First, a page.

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Supporting research on species discovery and classification

The millions of yet to be studied micro organisms hold the secrets to a better future.

Microscopic organisms, the tiniest of creatures, hold the key to understanding climate change with the goal of increasing resilience. We have everything to learn from the millions of yet to be studied living organisms. 

That's why Compound Eyes funds scientists, supports crucial research, and provides the equipment necessary to delve deep into the world of small. 


Research grants

Research grants for species discovery and classification are given to scientists in various fields such as botany, entomology, soil ecology, marine biology. Their focus is on expanding public knowledge of often overlooked species, with a preference for the cryptic.


We consider a range of research, from discovery and monitoring,new species descriptions and biochemistry of little studied species. We pay special attention to the proposals that incorporate enhanced visualization of species or biological processes. These are some examples of our 2022-2023 grantees.

See grant guidelines below.

A snail found on a cave expedition in Georgia

The Compound Eyes Foundation helped the Taxon Foundation fund their biospeleological expedition to threatened and unexplored caves in the Caucasus, which included documenting and discovery of unique cave invertebrates. These species of extremophiles have evolved novel survival mechanisms such as the ability to navigate without sight, to thrive in complete darkness and in ecosystems with no photosynthesis.

Cave species use their senses differently from their surface-living relatives. How would you adapt if you could no longer see?


The taxonomy and biology of miniscule parasitoid wasps that use aphids as hosts, provides a fascinating insight into interspecies communication and interdependence. 

Parasites and their hosts frequently engage in evolutionary arms races. New adaptations give the advantage to one side or the other, until the next adaptation changes the tide. In addition parasitoid wasps’ stingers can penetrate specific areas with surgical precision akin to the most advanced current surgical procedures such as stereotactic brain surgery used to remove tumors. Most wasps are so small that they use newly discovered mechanisms to achieve flight. This could teach us how to improve the aerodynamic performance of tiny drones.


A parasitoid wasp perches on a surface
A seed of wheat from Ukraine

Funding enabled focused-stacking imagery of never before photographed seeds, exposing the nutrient-rich caruncle structures. We were interested in this project because of the increased urgency of protecting the diversity of food crops. This is needed to ensure the resilience of global food supply.


A collection of carnivorous glands on a garden plant

By examining sundew glands - a striking example of the evolution of traits related to carnivory in plants, we are able to better understand novel adaptations that some plants have. The mechanisms behind carnivory in plants are inspiring materials scientists to come up with nanotechnology and other bio-inspired design materials with advanced functionality that could be used for cell attachment or tissue engineering. 



Biodiversity Field Surveys

Each year Compound Eyes invites an international cohort of scientists and donors to guide a regional biodiversity survey, called a “Bioblitz” for species discovery and classification. The event unfolds over a single week in late Spring, and is open to the local community. To date we have collected and identified hundreds of species. Results are confirmed by DNA barcoding and provided to the public.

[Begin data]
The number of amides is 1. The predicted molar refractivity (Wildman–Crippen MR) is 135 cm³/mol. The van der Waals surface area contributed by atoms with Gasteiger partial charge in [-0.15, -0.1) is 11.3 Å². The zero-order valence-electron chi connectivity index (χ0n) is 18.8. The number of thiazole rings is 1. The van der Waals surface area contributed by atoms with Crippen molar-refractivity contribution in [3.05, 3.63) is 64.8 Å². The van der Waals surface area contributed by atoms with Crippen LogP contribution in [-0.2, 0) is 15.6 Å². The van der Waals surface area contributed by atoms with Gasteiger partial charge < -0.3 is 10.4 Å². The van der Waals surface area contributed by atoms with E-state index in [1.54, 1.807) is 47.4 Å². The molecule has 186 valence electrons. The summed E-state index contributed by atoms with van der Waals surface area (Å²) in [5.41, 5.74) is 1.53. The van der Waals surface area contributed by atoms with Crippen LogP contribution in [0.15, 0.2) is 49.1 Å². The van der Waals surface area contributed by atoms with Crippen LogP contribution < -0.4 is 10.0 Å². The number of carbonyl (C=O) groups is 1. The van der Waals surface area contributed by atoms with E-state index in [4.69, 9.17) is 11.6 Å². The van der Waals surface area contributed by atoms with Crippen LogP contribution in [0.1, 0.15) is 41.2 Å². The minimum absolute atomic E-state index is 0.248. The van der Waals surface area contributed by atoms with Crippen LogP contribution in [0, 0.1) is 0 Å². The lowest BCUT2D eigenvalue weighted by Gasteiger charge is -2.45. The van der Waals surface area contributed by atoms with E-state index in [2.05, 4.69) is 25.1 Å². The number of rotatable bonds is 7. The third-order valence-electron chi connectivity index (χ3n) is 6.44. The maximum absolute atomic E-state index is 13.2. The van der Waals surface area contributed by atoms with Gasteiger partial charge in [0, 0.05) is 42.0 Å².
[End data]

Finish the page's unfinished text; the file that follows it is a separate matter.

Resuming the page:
Sign up to receiver more information on the event when it is available.



Grant Recipient Conference

Each year, grant recipients are invited to our field campus to share their findings on species discovery and classification. This is a curated group with researchers from complimentary fields of the natural sciences as well as the humanitarian relief community leaders. The result is a four day event where doers learn from each other and expand their methodologies.

A silk spider hanging on a web against a green background

Compound Eyes provides an innovative lab outfitted with fieldwork-friendly technologies for immediate documentation of our discoveries. Photographing living specimens reveals more of their secrets that not only increases our appreciation of their beauty but that may lead to new scientific questions.


What can an emergency medical training specialist learn from an arachnologist? She can begin to envision the power of spider silk and its surgical application.


Compound Eyes grantee observes the macro-photography process
A scientist works on classifying the species of a spider

Our first bioblitz is already producing results! We have 234 species and counting! We are using DNA barcoding and taking high resolution images of every species. All data will be made freely available. With bioblitz data, we can monitor changes in biodiversity over time, or produce rapid inventories anywhere in the world.

Scientists review their findings at the bioblitz event in Provence

Among the results of bioblitzes are pollinator surveys. Wild pollinators are also under threat from a changing environment and competition from domesticated bees, so it’s important to know which pollinators are active in your area. We seek to provide local communities with these tools.

Do you have research micro organisms and biodiversity, species discovery and classification? Compound Eyes provides grants and scholarships to individuals doing research in these fields. Submit your name and description of your research below and if applicable to our mission, we will send you a link to formally apply.


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